Wanting full-time work
If you’re currently in a part-time role and finding that reduced earnings and possibly less entitlements is not going to continue working for you, the first thing to do is talk to your boss. Have an honest conversation to find out whether there are any full-time positions on the horizon or if you’d be better off directing your energy elsewhere. More often than not, once your foot is in the door and you are making waves in the company by being an exemplary employee; working hard, showing initiative, being a team player, and showing long term interest, your chances of them wanting to hang onto you will be pretty high.
Sometimes no matter how much they like you they just won’t have a full-time role for your current position. One way you can work around this is by letting them know you’re open to upskilling by getting a qualification for a role that they would otherwise have hired someone else for. For example, Rebecca works part-time as a marketing admin for 20 hours a week, and knows they need a dedicated person running their social media presence. She approaches her boss about studying a Diploma of Social Media. The course qualifies for NSW Smart and Skilled Funding which she is eligible for, and her employer is happy to help pay the remaining cost while she transitions from part-time to full-time position. By gradually adding 20 hours of social media management to her week, both the employer and Rebecca are happy with this arrangement. Rebecca is now gaining experience in the new role and building her career potential.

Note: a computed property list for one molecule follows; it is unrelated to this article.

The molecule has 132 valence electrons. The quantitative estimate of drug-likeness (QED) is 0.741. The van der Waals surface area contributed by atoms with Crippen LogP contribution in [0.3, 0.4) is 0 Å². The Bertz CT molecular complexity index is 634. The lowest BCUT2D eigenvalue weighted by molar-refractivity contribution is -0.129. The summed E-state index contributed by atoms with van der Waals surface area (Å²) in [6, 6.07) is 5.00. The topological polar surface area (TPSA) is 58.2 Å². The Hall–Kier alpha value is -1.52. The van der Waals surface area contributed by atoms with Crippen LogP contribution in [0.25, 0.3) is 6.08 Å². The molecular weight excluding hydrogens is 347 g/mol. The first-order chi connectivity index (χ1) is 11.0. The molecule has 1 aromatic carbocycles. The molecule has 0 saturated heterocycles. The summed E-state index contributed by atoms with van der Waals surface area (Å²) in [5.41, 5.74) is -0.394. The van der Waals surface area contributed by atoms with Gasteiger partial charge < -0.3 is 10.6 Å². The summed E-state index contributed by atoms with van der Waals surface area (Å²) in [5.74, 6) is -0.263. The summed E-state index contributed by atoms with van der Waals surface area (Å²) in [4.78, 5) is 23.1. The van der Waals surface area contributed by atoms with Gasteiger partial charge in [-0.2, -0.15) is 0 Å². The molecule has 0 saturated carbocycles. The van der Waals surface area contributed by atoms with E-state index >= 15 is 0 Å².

If you’re interested in upskilling for a role, you may be eligible for some financial assistance from government funding. Read more about funding opportunities here.
Freelance work is either the best or worst type of employment, depending on who you ask. It requires a lot of preparation, ascertaining where and when your cash will be coming in is tricky when you may have multiple employers who process invoices on different schedules. But it also allows you the freedom to set your own hours. Some people take baby steps towards fully-fledged freelance life by keeping a casual job on the weekends or working in the gig economy with jobs like Uber. It’s certainly easier than ever to become a freelance employee, but it’ll always be a juggling act.
What to do in the meantime
Reflect on what kind of employment would suit you best. If you’ve got a big job that you love but you want to work fewer hours, consider the tips above and approach your employer about job sharing. If you’d like to transition to full-time hours, consider how you’re going to make yourself highly valuable, and what strengths and skills you can bring to your workplace.